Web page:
By Staff Sgt. William Sallette, 75th Fires Brigade Public Affairs OfficeFebruary 15, 2011
FIRE MISSION! Those words echoed over and over again as a battery from the 2nd Battalion, 32nd Field Artillery Regiment (FAR), Fort Riley, Kansas, supported 75th Fires Brigade's, Joint Combined Arms Live Fire Exercise (CALFEX), Operation Diamond Freeze.
Operation Diamond Freeze was a CALFEX of monumental proportions. Integrating close air support by using Navy F-18 super hornets from Fort Worth Joint Reserve Base and Apache helicopters from the Texas National Guard. Additionally, the exercise featured cannon artillery from 2nd Battalion, 5th FAR, 214th Fires Brigade, 2nd Battalion, 32nd FAR, rocket artillery from 2nd battalion, 18th FAR and the 3rd battalion, 13th FAR, two Multiple Launch Rocket System Battalions within the Brigade. Providing observation and fire support was the 1st Air Naval Gunfire Liaison Company (ANGLICO) from Camp Pendleton, California, making this the largest joint exercise any Army unit has conducted in years.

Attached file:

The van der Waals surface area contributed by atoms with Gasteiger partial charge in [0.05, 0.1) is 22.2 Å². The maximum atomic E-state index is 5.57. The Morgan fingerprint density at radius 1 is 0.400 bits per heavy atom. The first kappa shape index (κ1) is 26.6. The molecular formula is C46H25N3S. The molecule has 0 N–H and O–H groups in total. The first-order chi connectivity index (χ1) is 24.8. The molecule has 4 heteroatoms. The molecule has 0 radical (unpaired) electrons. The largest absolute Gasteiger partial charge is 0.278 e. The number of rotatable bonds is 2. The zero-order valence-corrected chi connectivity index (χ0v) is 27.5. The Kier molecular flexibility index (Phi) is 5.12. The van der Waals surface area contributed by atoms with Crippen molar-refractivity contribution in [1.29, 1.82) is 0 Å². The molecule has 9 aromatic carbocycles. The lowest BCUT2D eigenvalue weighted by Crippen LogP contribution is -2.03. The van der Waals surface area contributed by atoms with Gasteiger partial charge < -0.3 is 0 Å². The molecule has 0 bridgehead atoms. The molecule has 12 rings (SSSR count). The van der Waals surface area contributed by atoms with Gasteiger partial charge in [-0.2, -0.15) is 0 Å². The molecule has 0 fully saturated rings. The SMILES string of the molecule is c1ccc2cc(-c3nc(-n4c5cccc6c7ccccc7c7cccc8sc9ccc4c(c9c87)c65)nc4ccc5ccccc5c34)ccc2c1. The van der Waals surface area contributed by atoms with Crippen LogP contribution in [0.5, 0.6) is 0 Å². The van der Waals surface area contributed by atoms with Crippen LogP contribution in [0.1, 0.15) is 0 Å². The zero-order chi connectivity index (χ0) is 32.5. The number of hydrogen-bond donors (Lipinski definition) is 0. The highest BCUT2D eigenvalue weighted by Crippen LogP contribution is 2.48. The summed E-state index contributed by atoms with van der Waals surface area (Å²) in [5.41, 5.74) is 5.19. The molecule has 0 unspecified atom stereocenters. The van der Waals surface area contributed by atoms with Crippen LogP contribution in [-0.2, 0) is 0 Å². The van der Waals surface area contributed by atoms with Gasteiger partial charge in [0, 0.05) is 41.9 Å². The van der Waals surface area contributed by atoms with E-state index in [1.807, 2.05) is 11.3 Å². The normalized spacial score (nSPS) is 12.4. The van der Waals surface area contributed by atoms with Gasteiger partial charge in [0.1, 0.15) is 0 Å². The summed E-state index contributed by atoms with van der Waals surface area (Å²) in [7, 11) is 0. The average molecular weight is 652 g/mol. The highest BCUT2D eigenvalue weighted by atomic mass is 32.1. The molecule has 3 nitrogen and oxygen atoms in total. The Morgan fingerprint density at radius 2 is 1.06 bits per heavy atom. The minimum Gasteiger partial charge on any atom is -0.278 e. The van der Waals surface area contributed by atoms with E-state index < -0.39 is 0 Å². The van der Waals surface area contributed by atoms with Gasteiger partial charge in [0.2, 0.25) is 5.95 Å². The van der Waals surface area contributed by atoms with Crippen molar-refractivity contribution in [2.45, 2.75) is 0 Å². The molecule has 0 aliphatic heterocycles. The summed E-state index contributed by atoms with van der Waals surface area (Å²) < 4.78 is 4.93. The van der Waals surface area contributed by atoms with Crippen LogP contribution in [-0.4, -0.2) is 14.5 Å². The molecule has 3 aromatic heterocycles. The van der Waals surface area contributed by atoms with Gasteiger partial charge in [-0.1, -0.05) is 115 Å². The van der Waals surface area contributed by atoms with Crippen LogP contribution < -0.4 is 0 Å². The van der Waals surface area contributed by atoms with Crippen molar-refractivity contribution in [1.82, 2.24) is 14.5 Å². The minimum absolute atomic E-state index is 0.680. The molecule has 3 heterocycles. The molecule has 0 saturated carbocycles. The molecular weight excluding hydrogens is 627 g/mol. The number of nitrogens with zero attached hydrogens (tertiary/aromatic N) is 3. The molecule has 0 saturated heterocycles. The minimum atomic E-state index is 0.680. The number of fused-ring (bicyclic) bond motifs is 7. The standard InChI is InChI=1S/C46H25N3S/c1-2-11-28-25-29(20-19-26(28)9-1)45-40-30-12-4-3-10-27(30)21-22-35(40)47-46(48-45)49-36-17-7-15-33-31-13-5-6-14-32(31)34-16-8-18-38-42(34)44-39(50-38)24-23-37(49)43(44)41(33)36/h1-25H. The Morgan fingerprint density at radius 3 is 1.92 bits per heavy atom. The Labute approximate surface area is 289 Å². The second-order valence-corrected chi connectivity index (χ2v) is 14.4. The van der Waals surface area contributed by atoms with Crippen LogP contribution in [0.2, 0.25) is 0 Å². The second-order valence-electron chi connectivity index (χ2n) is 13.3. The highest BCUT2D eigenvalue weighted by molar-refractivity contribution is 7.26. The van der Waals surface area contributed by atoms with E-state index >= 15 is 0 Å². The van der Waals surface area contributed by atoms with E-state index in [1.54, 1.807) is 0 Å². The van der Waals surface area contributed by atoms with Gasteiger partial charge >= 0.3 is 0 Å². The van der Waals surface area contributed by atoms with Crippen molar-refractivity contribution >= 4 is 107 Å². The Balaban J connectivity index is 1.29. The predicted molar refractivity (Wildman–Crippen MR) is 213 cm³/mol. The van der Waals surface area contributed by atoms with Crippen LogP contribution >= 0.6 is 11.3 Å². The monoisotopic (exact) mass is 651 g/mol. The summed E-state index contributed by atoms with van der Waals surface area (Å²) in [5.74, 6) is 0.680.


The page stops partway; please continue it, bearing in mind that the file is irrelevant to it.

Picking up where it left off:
2-32, a M119 howitzer battalion, recently returned from Iraq and it was time to get back to basics. So when the battalion was offered the opportunity to send a battery to Fort Sill to fire and support Operation Diamond freeze, they jumped at the chance.
"Anytime you get the opportunity to train away from your duty station, you have to take it. There can be distractions when you conduct training at your home station and when we are here, the only thing we have to worry about is completing the training and getting back our core competencies." said Command Sgt. Maj. Taylor Poindexter, 2-32 FAR, battalion command sergeant major.
Along with the training and certification of their eight gun crews, the battery had a rare opportunity to train their forward observers with the 1st ANGLICO from Camp Pendleton, California. The 1st ANGLICO was called in to provide fire support for close air support, rockets, and artillery.
"Besides allowing our forward observers the opportunity to get back to their basics, it gives them the opportunity to train in a joint environment and experience something a little different from their normal jobs in the field artillery." said Major Josef Hatch, 2-32 FAR Operations officer.
Coming back from a deployment and moving from reset guns to fully trained is not an easy task, especially when you are doing it within a week. However, Bravo battery and two guns from Alpha battery took on the task and proved why they call themselves the "Proud Americans". During their stay they fired over 1600 rounds and braved frigid temperatures sometimes producing negative wind chill temperatures.